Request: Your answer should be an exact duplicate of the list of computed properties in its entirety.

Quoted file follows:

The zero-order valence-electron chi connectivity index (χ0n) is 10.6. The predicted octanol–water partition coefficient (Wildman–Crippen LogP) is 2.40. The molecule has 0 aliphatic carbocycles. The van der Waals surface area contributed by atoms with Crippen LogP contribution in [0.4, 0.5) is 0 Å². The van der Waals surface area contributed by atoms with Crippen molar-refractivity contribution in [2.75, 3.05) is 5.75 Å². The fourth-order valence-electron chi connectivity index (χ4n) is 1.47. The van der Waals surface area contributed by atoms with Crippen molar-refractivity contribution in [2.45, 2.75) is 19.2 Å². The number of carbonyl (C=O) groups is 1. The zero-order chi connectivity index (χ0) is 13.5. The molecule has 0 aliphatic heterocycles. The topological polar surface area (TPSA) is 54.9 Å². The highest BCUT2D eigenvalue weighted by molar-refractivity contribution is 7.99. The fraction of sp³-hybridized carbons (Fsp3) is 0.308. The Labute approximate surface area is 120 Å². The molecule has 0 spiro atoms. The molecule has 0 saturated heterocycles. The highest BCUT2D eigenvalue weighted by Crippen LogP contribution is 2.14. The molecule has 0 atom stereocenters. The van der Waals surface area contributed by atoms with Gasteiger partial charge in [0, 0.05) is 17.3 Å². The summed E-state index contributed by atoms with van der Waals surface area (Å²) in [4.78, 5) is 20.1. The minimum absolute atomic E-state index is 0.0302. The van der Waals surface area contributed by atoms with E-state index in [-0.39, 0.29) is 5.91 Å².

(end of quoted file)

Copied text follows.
The zero-order valence-electron chi connectivity index (χ0n) is 10.6. The predicted octanol–water partition coefficient (Wildman–Crippen LogP) is 2.40. The molecule has 0 aliphatic carbocycles. The van der Waals surface area contributed by atoms with Crippen LogP contribution in [0.4, 0.5) is 0 Å². The van der Waals surface area contributed by atoms with Crippen molar-refractivity contribution in [2.75, 3.05) is 5.75 Å². The fourth-order valence-electron chi connectivity index (χ4n) is 1.47. The van der Waals surface area contributed by atoms with Crippen molar-refractivity contribution in [2.45, 2.75) is 19.2 Å². The number of carbonyl (C=O) groups is 1. The zero-order chi connectivity index (χ0) is 13.5. The molecule has 0 aliphatic heterocycles. The topological polar surface area (TPSA) is 54.9 Å². The highest BCUT2D eigenvalue weighted by molar-refractivity contribution is 7.99. The fraction of sp³-hybridized carbons (Fsp3) is 0.308. The Labute approximate surface area is 120 Å². The molecule has 0 spiro atoms. The molecule has 0 saturated heterocycles. The highest BCUT2D eigenvalue weighted by Crippen LogP contribution is 2.14. The molecule has 0 atom stereocenters. The van der Waals surface area contributed by atoms with Gasteiger partial charge in [0, 0.05) is 17.3 Å². The summed E-state index contributed by atoms with van der Waals surface area (Å²) in [4.78, 5) is 20.1. The minimum absolute atomic E-state index is 0.0302. The van der Waals surface area contributed by atoms with E-state index in [-0.39, 0.29) is 5.91 Å².